Office of the Attorney General
Mrs. Margaret L. Rowland, R.N.
Opinion No. H-1199
Re: Whether the Board of Nurse Examiners may probate a revocation or suspension of a nurse's license.
Dear Ms. Rowland:
You have requested our opinion regarding whether the Board of Nurse Examiners may probate a revocation or suspension of a nurse's license.
Article 4525, V.T.C.S., which describes the procedure by which the Board shall conduct disciplinary proceedings, authorizes the Board to
refuse to admit persons to its examinations, or . . . refuse to issue a license or certificate of registration or to issue a certificate of re- registration, or . . . suspend for any period up to a year, or . . . revoke the license or certificate of registration or certificate of re-registration of any practitioner of professional nursing . . ..
Although the statute permits the Board to "issue a warning or reprimand" after a "preliminary investigation," any disciplinary action taken against a licensed nurse, which action results from a hearing, is clearly limited to revocation or suspension of the nurse's license.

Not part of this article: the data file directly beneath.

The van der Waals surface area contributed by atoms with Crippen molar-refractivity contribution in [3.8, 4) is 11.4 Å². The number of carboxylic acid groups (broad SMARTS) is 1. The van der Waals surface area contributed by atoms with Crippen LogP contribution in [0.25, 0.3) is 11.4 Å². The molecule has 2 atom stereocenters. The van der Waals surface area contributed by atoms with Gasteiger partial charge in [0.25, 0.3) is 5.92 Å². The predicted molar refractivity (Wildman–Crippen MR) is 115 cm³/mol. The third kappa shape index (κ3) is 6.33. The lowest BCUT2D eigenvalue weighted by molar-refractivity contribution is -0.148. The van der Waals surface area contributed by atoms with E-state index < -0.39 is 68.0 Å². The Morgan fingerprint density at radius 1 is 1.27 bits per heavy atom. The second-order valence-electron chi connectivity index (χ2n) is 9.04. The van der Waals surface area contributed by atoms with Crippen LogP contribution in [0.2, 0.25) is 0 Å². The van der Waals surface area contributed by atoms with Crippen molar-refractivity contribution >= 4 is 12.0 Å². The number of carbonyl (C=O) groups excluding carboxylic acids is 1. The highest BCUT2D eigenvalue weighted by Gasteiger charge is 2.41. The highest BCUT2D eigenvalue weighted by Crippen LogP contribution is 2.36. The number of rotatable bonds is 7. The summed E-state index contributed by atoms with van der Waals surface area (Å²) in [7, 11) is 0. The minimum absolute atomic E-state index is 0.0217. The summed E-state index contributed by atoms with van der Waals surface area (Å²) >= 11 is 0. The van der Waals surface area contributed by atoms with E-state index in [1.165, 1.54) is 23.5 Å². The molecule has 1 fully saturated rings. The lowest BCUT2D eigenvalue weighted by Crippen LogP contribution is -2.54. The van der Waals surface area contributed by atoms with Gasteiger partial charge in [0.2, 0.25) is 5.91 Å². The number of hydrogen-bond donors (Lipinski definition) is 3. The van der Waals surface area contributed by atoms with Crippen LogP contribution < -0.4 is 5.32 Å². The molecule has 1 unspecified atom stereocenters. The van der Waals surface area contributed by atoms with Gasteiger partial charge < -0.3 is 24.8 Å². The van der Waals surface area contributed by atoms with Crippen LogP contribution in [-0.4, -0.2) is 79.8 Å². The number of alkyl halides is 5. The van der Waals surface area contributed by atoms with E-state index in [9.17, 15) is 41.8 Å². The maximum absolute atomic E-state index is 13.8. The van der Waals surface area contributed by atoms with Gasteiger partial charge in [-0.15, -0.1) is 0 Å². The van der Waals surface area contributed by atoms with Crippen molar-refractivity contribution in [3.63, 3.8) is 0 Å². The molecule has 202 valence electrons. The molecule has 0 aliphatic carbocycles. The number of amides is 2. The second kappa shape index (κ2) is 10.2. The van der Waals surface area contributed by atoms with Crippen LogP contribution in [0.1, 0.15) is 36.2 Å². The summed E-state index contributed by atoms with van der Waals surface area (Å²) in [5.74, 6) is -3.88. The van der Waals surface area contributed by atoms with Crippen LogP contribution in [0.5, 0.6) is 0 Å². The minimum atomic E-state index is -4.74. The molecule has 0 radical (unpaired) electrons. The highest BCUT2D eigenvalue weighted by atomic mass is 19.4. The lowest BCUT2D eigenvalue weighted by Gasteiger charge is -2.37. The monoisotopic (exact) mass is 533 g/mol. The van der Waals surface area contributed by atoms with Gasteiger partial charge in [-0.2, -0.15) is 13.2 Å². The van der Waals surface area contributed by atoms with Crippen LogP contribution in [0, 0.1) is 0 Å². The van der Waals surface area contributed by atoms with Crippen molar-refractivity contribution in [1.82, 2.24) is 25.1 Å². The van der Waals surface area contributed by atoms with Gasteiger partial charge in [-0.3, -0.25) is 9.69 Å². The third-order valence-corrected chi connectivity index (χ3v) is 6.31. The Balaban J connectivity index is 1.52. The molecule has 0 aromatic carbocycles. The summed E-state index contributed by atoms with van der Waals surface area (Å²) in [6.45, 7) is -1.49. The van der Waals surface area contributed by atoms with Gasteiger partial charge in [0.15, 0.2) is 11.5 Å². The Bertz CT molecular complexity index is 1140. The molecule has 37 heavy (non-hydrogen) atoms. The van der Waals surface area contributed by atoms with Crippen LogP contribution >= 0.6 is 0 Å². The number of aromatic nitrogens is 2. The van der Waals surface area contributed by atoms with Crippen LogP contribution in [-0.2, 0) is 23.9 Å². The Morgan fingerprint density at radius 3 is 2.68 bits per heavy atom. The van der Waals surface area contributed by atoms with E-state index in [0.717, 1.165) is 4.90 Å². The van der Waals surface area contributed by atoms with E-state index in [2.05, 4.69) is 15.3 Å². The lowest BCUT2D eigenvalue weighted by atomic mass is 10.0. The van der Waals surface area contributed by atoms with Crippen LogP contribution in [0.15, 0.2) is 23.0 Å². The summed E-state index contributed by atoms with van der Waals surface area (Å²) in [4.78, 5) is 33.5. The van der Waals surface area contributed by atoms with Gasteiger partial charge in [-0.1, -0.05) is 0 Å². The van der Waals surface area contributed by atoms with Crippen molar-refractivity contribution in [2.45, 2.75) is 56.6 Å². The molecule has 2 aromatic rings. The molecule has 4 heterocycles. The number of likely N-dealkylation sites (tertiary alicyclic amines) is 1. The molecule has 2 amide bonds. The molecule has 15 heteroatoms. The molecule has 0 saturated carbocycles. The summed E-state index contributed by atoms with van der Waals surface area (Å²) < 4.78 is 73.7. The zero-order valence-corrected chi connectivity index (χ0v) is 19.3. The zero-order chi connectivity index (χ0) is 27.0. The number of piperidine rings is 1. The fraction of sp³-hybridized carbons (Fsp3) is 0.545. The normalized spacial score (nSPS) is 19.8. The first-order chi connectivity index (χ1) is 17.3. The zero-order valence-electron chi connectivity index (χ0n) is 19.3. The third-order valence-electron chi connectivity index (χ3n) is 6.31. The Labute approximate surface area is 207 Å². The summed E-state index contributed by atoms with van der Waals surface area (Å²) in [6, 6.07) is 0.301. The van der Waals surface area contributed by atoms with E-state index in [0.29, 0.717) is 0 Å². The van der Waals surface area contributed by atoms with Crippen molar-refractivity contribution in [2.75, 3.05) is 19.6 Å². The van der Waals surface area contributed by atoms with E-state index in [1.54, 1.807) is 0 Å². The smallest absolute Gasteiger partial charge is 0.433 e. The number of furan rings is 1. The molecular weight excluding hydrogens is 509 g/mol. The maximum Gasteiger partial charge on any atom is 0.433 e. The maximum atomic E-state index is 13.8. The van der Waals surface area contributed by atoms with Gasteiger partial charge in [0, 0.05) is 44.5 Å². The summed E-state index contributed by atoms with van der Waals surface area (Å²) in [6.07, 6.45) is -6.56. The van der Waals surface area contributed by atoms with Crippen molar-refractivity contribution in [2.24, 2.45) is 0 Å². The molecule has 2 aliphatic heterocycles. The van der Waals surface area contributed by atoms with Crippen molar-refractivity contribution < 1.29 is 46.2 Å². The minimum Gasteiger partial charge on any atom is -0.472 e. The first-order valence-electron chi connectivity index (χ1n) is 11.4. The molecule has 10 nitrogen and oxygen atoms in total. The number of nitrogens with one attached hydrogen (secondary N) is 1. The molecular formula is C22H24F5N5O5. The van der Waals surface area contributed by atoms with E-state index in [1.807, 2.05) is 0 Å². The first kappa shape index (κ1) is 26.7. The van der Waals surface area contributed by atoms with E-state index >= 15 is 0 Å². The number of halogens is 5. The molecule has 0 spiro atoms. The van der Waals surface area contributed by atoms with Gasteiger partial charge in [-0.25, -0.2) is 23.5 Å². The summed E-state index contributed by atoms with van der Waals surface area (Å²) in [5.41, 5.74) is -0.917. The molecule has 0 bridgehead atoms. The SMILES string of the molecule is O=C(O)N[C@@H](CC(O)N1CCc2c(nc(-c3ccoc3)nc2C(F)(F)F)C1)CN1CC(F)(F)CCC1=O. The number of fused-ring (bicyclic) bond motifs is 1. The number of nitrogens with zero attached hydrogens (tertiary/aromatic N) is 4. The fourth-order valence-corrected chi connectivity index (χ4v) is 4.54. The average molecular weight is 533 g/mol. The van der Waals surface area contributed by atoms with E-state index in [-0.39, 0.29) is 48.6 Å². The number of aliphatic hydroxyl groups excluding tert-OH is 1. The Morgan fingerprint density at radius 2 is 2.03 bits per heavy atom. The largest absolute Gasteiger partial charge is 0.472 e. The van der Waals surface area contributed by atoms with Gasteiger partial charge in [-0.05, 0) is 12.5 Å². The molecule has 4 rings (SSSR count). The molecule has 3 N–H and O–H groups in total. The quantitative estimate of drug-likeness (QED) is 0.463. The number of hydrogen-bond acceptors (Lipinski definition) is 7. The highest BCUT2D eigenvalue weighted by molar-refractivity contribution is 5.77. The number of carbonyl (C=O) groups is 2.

It is well established that an administrative agency may exercise only those powers which are expressly granted to it by statute, together with those necessarily implied therefrom. Stauffer v. City of San Antonio, 344 S.W.2d 158, 160 (Tex. 1961). As we said in Attorney General Opinion H-928 (1977), the rules of an administrative agency may not enlarge upon the scope of the statute from which it derives its authority. See also Attorney General Opinions H-870 (1976); H-842 (1976); H-669 (1975).
Furthermore, a number of other boards are specifically empowered to probate an order revoking or suspending a practitioner's license. See V.T.C.S. art. 4512c, s 23 (Board of Examiners of Psychologists); V.T.C.S. art. 4506 (Board of Medical Examiners); V.T.C.S. art. 4512b, s 14 (Board of Chiropractic Examiners). In our opinion, the absence of any such express authority from article 4525 indicates a legislative intent that probation is not an alternative which is currently available to the Board of Nurse Examiners. Accordingly, it is our view that, under present law, the Board of Nurse Examiners may not probate a revocation or suspension of a nurse's license.
Under present law, the Board of Nurse Examiners may not probate a revocation or suspension of a nurse's license.
Very truly yours,
John L. Hill
Attorney General of Texas
David M. Kendall
C. Robert Heath
Chairman Opinion Committee